By Rieva Lesonsky
Do you ever feel like you have to leave work to get any actual work done? Between interruptions, meetings and distractions, sometimes the office seems like the least productive place on earth. You’re not the only one who feels this way: Many employees say they get more done when working outside than inside the office. Is sending them home or to Starbucks the only way to make your employees more productive?
Not necessarily. A recent study by Oxford Economics reports that, although employees want to be productive at work, open-plan offices, constant conductivity and technology hiccups are all standing in the way. But there are solutions. Here’s a closer look.
When asked what attributes are most important in the work environment, being able to focus at work without interruptions ranked number one. In fact, employees care more about being able to concentrate than having their own offices, subsidized child care or free food at work. In other words, as the survey puts it, it’s not about “beanbag chairs and free burritos.”
What’s hampering productivity? The study found three key elements:
Open-plan offices fit well with today’s emphasis on collaborative work, and being able to collaborate is one thing that employees value. However, open spaces can be noisy, especially if workers are squeezed close together as they may be if a small business is trying to save on space. In addition to distracting workers, noise can make talking on the phone to customers or clients more difficult as people on both ends of the call strain to hear. Filtering out background noise is mentally tiring, sapping employees’ productivity. Somewhat surprisingly, Millennial employees are more likely than other age groups to be distracted by noise, and find it more annoying than other demographics.
Solution: Take steps to minimize noise. Carpeting hard floors or putting down rugs will help absorb noise, as will window coverings, plants, sound-absorbing ceiling tiles and even wall decor. Basically, the more hard surfaces in your location, the noisier it will be; adding softer elements will bring the noise level down. Also be sure you provide quiet spaces where employees can hold meetings without disrupting others. Employees who need to be on the phone constantly, such as sales reps or customer service staff, should be concentrated in a space away from others who need quiet. Noise-canceling headphones, white noise machines or smartphone apps, and even earplugs can help, too.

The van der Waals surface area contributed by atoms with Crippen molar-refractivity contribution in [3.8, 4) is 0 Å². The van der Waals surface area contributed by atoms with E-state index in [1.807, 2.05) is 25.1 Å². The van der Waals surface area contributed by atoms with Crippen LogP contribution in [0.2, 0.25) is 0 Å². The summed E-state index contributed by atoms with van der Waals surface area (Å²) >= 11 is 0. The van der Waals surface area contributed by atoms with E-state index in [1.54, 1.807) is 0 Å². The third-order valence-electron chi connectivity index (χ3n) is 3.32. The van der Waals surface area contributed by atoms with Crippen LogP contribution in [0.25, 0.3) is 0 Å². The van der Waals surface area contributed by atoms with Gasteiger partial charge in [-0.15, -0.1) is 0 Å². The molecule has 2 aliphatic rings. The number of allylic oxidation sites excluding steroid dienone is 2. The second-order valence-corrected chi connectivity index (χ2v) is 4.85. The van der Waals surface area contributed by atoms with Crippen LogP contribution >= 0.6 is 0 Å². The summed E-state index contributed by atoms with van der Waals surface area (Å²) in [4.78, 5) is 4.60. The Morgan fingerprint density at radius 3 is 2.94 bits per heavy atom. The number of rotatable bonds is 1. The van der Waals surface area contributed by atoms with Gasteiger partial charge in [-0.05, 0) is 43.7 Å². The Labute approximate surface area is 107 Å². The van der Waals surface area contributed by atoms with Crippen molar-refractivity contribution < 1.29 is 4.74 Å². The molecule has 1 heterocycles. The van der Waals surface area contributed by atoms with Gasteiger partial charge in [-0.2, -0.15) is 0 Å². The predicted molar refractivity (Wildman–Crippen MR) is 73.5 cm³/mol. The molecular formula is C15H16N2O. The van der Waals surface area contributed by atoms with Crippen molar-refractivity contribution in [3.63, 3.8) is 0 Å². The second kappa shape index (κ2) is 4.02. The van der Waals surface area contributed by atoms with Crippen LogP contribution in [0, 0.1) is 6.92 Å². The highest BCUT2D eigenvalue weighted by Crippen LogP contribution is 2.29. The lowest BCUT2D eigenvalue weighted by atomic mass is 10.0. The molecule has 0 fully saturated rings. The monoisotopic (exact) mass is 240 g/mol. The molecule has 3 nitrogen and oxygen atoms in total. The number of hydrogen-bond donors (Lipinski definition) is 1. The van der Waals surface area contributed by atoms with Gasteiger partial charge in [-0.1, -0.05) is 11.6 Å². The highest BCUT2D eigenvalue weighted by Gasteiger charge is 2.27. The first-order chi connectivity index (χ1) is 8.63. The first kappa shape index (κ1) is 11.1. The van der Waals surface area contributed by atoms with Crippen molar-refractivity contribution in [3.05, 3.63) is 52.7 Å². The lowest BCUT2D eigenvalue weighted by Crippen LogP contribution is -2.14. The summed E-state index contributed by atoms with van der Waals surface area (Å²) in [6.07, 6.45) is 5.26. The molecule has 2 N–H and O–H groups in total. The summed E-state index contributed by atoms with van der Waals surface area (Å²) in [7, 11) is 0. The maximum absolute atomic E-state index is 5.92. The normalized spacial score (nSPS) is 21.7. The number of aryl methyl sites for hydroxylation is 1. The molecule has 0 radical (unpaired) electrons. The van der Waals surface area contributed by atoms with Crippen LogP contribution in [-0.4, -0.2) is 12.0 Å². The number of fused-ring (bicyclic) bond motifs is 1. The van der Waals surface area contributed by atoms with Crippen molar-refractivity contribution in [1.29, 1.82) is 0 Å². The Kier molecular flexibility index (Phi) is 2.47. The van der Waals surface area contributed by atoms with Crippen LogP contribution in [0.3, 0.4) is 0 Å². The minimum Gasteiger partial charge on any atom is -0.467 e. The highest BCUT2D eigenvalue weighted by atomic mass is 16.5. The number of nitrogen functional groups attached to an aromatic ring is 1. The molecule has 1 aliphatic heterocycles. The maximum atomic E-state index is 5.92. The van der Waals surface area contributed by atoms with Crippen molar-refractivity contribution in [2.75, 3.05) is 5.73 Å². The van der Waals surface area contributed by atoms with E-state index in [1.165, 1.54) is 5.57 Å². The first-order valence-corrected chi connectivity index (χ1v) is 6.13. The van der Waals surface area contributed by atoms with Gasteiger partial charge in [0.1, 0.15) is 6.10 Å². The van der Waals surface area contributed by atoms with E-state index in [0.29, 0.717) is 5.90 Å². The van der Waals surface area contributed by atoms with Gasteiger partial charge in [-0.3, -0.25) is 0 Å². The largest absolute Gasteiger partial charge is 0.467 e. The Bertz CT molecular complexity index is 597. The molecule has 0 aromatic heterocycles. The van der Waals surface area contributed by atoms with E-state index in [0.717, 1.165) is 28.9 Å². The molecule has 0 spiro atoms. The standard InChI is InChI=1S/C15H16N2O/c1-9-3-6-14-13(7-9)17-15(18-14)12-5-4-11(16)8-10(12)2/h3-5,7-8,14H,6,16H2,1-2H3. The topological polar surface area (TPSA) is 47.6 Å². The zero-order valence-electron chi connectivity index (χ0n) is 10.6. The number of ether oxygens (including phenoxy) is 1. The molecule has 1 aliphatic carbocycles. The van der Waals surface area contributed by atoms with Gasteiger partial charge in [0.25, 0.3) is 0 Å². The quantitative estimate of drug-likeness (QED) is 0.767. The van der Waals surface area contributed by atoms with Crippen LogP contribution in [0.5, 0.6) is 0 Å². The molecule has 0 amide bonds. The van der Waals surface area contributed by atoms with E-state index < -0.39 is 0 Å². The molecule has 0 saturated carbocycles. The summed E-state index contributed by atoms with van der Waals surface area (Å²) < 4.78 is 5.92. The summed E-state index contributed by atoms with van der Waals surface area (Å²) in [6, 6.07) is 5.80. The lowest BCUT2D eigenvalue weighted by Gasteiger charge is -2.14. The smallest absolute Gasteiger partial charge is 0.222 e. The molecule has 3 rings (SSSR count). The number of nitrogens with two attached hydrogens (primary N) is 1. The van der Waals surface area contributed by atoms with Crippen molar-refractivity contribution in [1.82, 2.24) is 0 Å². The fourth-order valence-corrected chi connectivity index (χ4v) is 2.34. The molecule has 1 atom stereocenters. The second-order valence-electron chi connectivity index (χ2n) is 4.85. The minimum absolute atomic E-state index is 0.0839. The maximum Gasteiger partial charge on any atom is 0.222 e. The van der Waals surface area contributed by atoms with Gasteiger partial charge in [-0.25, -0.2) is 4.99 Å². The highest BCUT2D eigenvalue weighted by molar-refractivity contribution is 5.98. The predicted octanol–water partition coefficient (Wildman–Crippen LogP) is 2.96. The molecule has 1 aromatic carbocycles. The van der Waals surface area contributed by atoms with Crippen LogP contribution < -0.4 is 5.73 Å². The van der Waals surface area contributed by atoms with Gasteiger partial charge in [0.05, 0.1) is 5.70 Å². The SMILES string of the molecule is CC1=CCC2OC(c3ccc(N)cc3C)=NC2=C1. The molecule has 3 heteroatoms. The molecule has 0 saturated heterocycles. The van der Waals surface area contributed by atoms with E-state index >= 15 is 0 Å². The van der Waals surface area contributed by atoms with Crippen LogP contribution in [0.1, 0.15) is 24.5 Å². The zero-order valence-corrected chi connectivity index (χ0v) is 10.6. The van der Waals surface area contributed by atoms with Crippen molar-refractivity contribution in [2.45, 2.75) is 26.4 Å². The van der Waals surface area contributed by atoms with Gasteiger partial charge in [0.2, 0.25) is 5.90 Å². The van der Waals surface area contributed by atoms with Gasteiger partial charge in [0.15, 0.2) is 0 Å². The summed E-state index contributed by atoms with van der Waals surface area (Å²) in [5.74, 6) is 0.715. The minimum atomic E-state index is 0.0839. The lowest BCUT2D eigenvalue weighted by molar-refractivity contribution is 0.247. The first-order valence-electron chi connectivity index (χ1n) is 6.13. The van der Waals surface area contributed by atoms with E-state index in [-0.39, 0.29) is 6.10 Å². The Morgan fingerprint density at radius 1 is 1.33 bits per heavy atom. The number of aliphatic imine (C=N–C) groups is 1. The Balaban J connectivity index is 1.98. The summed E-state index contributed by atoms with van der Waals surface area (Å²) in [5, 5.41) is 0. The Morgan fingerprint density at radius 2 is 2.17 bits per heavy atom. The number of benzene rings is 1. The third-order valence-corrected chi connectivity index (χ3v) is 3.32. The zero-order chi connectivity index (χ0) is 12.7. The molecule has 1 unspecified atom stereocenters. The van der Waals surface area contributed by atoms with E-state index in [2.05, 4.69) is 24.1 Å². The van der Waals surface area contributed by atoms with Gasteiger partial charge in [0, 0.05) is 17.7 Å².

While technology has made our jobs a lot easier in some ways, the study finds it’s still got a long way to go. Just 38 percent of employees in the survey say they have all the tools they need to do their jobs, and only 36 percent say the devices they use when away from the office work seamlessly with workplace technology. This adds to frustration over distractions: Employees may try to get work done in a coffee shop or at home because the office is too noisy, but find that they lack the tools to work effectively anywhere else.
Solution: Make sure your employees have the proper tech tools they need to get their jobs done wherever they are. If your employees work remotely, for example, or travel frequently on business, provide them with technology to use on the go. If employees prefer to use their own devices, as many do, try to find apps that work with multiple platforms or with the platforms that most employees use. This will help ensure that the devices your team uses in the office, at home and on the road all integrate smoothly, meaning greater productivity.
Constant connection via devices and technology is another factor contributing to distraction. Higher-level employees are more likely to feel the pressure to be constantly “on.” Collaboration technologies that indicate when people are on a social network or chat app can contribute to the belief that people are always available to be interrupted. There’s also a gap between expectations and reality: While only one-fourth of executives say they frequently expect employees to be available after hours, nearly half of employees think their supervisors expect this kind of responsiveness. More than one-third of respondents in the survey say they feel compelled to check their devices frequently due to social pressure and fear of missing something.
Solution: Set limits on connectivity. Try actually getting up and talking to each other instead of conducting every communication via electronic device. Make sure employees know what is and isn’t expected of them regarding responsiveness. If you don’t expect your team to respond to your emails on weekends, tell them so! That may be the only time you can get around to sifting through your emails, but they may feel pressure to respond. Some companies try email-free days or eliminate emails on Friday afternoon; others set rules such as no emails before 7 AM or after 8 PM. See what works for you and your employees.
The bottom line in improving productivity by eliminating distractions: It’s all about clearly communicating with your team regarding their needs, your expectations and how the two can meet.